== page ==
Now let’s get this straight: Citigroup, the US banking giant that has been rescued at least three times by the American Government, the most recent just a month ago, is now the catalyst for the rebound in sharemarkets around the world?

Stranger things may have happened, but I can’t think of them. A memo to staff saying the bank had had a profitable January and February (no mention of write offs) from CEO Vikram Pandit set up the surreal response on the Street.

This rebound happened on the same day as the head of the IMF joined the World Bank in forecasting an actual global recession with growth around the world in 2009 being negative:

The IMF expects global growth to slow below zero this year, the worst performance in most of our lifetimes. Continued deleveraging by the world’s financial institutions, combined with a collapse in consumer and business confidence, is depressing domestic demand across the globe.

World trade is falling at an alarming rate, and commodity prices have tumbled.

So the bank, 36% owned by a Government desperate to staunch the bleeding among the country’s tottering financial giants (Also known as The Zombies), is the catalyst for a 5% plus surge around the world and a drop in tensions in credit markets which had flared in recent days.

There’s an element of catch up here, thanks to speculative interest and solid Chinese buying, the likes of copper and corn have risen in recent weeks, or rather, not fallen more sharply. But oil has been the stand out: up 50% at one stage this week on its 2009 low as all the talk of OPEC cutting output and some big speculative plays work their magic on investors.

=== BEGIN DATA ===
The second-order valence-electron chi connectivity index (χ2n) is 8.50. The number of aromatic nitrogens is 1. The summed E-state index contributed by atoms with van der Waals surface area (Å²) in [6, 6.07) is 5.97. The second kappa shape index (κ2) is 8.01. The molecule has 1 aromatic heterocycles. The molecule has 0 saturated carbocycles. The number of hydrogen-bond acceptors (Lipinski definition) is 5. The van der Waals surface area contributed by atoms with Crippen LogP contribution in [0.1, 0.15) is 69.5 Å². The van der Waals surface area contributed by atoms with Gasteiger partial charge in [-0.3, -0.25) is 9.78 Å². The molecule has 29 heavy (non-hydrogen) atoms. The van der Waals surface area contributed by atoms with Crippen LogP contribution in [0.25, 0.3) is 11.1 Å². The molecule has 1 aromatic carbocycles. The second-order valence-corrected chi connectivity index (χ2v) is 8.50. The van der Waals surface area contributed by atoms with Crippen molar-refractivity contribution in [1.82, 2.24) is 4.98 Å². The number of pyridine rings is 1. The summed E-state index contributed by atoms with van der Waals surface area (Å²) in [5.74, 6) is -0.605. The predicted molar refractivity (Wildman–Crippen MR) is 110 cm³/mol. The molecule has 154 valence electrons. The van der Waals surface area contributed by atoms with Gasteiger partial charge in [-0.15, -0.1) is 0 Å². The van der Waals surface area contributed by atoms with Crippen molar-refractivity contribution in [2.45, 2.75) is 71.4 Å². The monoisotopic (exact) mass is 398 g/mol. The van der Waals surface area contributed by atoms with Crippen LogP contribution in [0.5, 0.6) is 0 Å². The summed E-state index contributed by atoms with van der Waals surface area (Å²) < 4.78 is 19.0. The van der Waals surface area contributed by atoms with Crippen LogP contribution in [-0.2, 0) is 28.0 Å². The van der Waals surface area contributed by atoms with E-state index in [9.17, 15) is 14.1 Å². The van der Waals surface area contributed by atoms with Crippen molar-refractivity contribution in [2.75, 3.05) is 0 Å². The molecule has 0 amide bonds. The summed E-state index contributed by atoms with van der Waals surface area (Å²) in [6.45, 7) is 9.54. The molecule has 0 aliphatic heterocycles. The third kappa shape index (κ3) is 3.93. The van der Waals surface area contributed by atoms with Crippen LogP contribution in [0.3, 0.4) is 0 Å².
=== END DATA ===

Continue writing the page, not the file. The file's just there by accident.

Now the idiots among analysts, who confidently asserted that we would see oil at $US200 a barrel last year, are back whispering about oil at $US60 a barrel. Anything to get trading revenues and fees higher for hedge funds, exchange traded funds and other short term investors.

The Financial Times’ Lex column cautioned that “investors should not lose their heads …Citi having a bumper top line is nothing to get excited about. That ‘profitable’ remains unquantified.”

How dare they rain on a bounce!

Here in Australia our market will start strongly, as will other markets in Asia, especially in Japan. Apart from China, markets in Asia and the economies they represent, have been hammered the hardest of all in 2009 as investors realise the slump is hitting home. 

Local investors will forget the looming jobs crunch: we got a foretaste of that yesterday with gloomy forecasts from the NAB and the ANZ. The NAB will add some of its own tomorrow with its business revamp and forecasts of big job losses. That will come the dame day as the February jobs figures which are expected to show the loss of 20,000 jobs and a rise in the unemployment rate to 5% from 4.8%.

Malaysia became the latest country in the region to reveal a huge stimulus package: $US16 billion over two years and much more than any analyst had previously forecast. In Japan a big real estate investment trust promoter has failed with debts of $US1.7 billion in the third biggest corporate failure so far in 2009. The Philippines revealed a 41% drop in January exports to an 8 year low. Ouch!